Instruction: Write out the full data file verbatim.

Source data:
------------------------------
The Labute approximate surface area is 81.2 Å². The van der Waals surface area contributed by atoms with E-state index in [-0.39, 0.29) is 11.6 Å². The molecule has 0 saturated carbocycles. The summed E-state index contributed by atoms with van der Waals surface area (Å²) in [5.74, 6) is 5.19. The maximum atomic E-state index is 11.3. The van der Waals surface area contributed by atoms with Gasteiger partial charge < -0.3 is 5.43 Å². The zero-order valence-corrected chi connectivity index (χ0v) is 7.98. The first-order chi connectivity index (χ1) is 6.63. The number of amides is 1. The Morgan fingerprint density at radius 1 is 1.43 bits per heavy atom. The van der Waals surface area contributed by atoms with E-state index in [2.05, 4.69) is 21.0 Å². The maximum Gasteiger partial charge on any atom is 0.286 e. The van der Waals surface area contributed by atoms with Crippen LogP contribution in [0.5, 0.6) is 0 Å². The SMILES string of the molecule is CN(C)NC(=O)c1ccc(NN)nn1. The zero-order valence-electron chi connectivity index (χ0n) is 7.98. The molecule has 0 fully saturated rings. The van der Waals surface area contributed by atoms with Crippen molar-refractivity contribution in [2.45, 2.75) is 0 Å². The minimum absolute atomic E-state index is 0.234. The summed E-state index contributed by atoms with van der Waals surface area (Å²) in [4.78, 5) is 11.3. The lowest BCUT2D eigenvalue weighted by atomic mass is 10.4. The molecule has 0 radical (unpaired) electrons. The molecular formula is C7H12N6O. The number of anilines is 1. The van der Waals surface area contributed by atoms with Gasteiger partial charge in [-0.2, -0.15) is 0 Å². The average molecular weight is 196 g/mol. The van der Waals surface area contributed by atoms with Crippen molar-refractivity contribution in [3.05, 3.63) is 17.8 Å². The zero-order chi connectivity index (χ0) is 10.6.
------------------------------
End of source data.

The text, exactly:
The Labute approximate surface area is 81.2 Å². The van der Waals surface area contributed by atoms with E-state index in [-0.39, 0.29) is 11.6 Å². The molecule has 0 saturated carbocycles. The summed E-state index contributed by atoms with van der Waals surface area (Å²) in [5.74, 6) is 5.19. The maximum atomic E-state index is 11.3. The van der Waals surface area contributed by atoms with Gasteiger partial charge < -0.3 is 5.43 Å². The zero-order valence-corrected chi connectivity index (χ0v) is 7.98. The first-order chi connectivity index (χ1) is 6.63. The number of amides is 1. The Morgan fingerprint density at radius 1 is 1.43 bits per heavy atom. The van der Waals surface area contributed by atoms with E-state index in [2.05, 4.69) is 21.0 Å². The maximum Gasteiger partial charge on any atom is 0.286 e. The van der Waals surface area contributed by atoms with Crippen LogP contribution in [0.5, 0.6) is 0 Å². The SMILES string of the molecule is CN(C)NC(=O)c1ccc(NN)nn1. The zero-order valence-electron chi connectivity index (χ0n) is 7.98. The molecule has 0 fully saturated rings. The van der Waals surface area contributed by atoms with Crippen molar-refractivity contribution in [2.45, 2.75) is 0 Å². The minimum absolute atomic E-state index is 0.234. The summed E-state index contributed by atoms with van der Waals surface area (Å²) in [4.78, 5) is 11.3. The lowest BCUT2D eigenvalue weighted by atomic mass is 10.4. The molecule has 0 radical (unpaired) electrons. The molecular formula is C7H12N6O. The number of anilines is 1. The van der Waals surface area contributed by atoms with Gasteiger partial charge in [-0.2, -0.15) is 0 Å². The average molecular weight is 196 g/mol. The van der Waals surface area contributed by atoms with Crippen molar-refractivity contribution in [3.05, 3.63) is 17.8 Å². The zero-order chi connectivity index (χ0) is 10.6.